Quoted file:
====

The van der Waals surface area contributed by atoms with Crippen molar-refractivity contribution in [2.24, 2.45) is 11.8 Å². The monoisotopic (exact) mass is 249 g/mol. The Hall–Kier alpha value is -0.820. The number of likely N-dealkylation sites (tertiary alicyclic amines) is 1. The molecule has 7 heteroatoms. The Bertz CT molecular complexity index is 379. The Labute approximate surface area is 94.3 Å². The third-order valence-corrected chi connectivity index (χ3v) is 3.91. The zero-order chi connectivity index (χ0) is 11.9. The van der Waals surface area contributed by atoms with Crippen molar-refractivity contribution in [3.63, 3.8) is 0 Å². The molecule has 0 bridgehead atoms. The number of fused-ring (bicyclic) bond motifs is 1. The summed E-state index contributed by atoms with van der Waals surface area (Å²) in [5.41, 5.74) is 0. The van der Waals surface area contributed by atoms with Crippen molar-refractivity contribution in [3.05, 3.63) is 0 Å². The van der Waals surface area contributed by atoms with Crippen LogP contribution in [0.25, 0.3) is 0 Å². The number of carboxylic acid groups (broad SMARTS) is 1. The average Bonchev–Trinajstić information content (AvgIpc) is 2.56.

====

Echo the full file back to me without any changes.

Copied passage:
The van der Waals surface area contributed by atoms with Crippen molar-refractivity contribution in [2.24, 2.45) is 11.8 Å². The monoisotopic (exact) mass is 249 g/mol. The Hall–Kier alpha value is -0.820. The number of likely N-dealkylation sites (tertiary alicyclic amines) is 1. The molecule has 7 heteroatoms. The Bertz CT molecular complexity index is 379. The Labute approximate surface area is 94.3 Å². The third-order valence-corrected chi connectivity index (χ3v) is 3.91. The zero-order chi connectivity index (χ0) is 11.9. The van der Waals surface area contributed by atoms with Crippen molar-refractivity contribution in [3.63, 3.8) is 0 Å². The molecule has 0 bridgehead atoms. The number of fused-ring (bicyclic) bond motifs is 1. The summed E-state index contributed by atoms with van der Waals surface area (Å²) in [5.41, 5.74) is 0. The van der Waals surface area contributed by atoms with Crippen molar-refractivity contribution in [3.05, 3.63) is 0 Å². The van der Waals surface area contributed by atoms with Crippen LogP contribution in [0.25, 0.3) is 0 Å². The number of carboxylic acid groups (broad SMARTS) is 1. The average Bonchev–Trinajstić information content (AvgIpc) is 2.56.